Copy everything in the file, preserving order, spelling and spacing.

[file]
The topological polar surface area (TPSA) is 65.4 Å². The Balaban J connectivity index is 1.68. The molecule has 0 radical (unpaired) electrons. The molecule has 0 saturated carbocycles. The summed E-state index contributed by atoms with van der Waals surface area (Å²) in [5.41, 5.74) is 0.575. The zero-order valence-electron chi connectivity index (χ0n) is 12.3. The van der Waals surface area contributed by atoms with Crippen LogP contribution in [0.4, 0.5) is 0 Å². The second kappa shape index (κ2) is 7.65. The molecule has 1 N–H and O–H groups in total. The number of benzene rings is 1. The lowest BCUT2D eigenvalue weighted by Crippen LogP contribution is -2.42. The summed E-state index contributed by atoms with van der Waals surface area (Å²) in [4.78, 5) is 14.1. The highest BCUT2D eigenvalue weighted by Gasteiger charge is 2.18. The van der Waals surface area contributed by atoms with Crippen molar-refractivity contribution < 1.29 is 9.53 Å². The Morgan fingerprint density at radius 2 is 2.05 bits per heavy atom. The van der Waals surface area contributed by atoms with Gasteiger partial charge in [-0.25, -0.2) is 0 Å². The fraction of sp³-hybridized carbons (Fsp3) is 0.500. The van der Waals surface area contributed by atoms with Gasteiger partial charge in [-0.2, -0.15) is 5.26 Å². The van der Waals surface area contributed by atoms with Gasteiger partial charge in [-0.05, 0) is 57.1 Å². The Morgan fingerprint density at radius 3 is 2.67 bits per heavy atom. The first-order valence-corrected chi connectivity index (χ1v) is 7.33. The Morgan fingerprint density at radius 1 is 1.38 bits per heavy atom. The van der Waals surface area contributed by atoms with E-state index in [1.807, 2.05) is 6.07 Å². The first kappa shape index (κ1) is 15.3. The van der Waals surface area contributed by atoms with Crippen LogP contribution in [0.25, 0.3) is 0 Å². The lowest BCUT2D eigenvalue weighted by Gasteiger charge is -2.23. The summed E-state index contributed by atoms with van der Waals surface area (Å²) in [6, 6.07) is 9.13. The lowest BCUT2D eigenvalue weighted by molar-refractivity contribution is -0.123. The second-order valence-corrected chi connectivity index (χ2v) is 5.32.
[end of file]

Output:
The topological polar surface area (TPSA) is 65.4 Å². The Balaban J connectivity index is 1.68. The molecule has 0 radical (unpaired) electrons. The molecule has 0 saturated carbocycles. The summed E-state index contributed by atoms with van der Waals surface area (Å²) in [5.41, 5.74) is 0.575. The zero-order valence-electron chi connectivity index (χ0n) is 12.3. The van der Waals surface area contributed by atoms with Crippen LogP contribution in [0.4, 0.5) is 0 Å². The second kappa shape index (κ2) is 7.65. The molecule has 1 N–H and O–H groups in total. The number of benzene rings is 1. The lowest BCUT2D eigenvalue weighted by Crippen LogP contribution is -2.42. The summed E-state index contributed by atoms with van der Waals surface area (Å²) in [4.78, 5) is 14.1. The highest BCUT2D eigenvalue weighted by Gasteiger charge is 2.18. The van der Waals surface area contributed by atoms with Crippen molar-refractivity contribution < 1.29 is 9.53 Å². The Morgan fingerprint density at radius 2 is 2.05 bits per heavy atom. The van der Waals surface area contributed by atoms with Gasteiger partial charge in [-0.25, -0.2) is 0 Å². The fraction of sp³-hybridized carbons (Fsp3) is 0.500. The van der Waals surface area contributed by atoms with Gasteiger partial charge in [-0.2, -0.15) is 5.26 Å². The van der Waals surface area contributed by atoms with Gasteiger partial charge in [-0.05, 0) is 57.1 Å². The Morgan fingerprint density at radius 3 is 2.67 bits per heavy atom. The first-order valence-corrected chi connectivity index (χ1v) is 7.33. The Morgan fingerprint density at radius 1 is 1.38 bits per heavy atom. The van der Waals surface area contributed by atoms with E-state index in [1.807, 2.05) is 6.07 Å². The first kappa shape index (κ1) is 15.3. The van der Waals surface area contributed by atoms with Crippen LogP contribution in [0.25, 0.3) is 0 Å². The lowest BCUT2D eigenvalue weighted by Gasteiger charge is -2.23. The summed E-state index contributed by atoms with van der Waals surface area (Å²) in [6, 6.07) is 9.13. The lowest BCUT2D eigenvalue weighted by molar-refractivity contribution is -0.123. The second-order valence-corrected chi connectivity index (χ2v) is 5.32.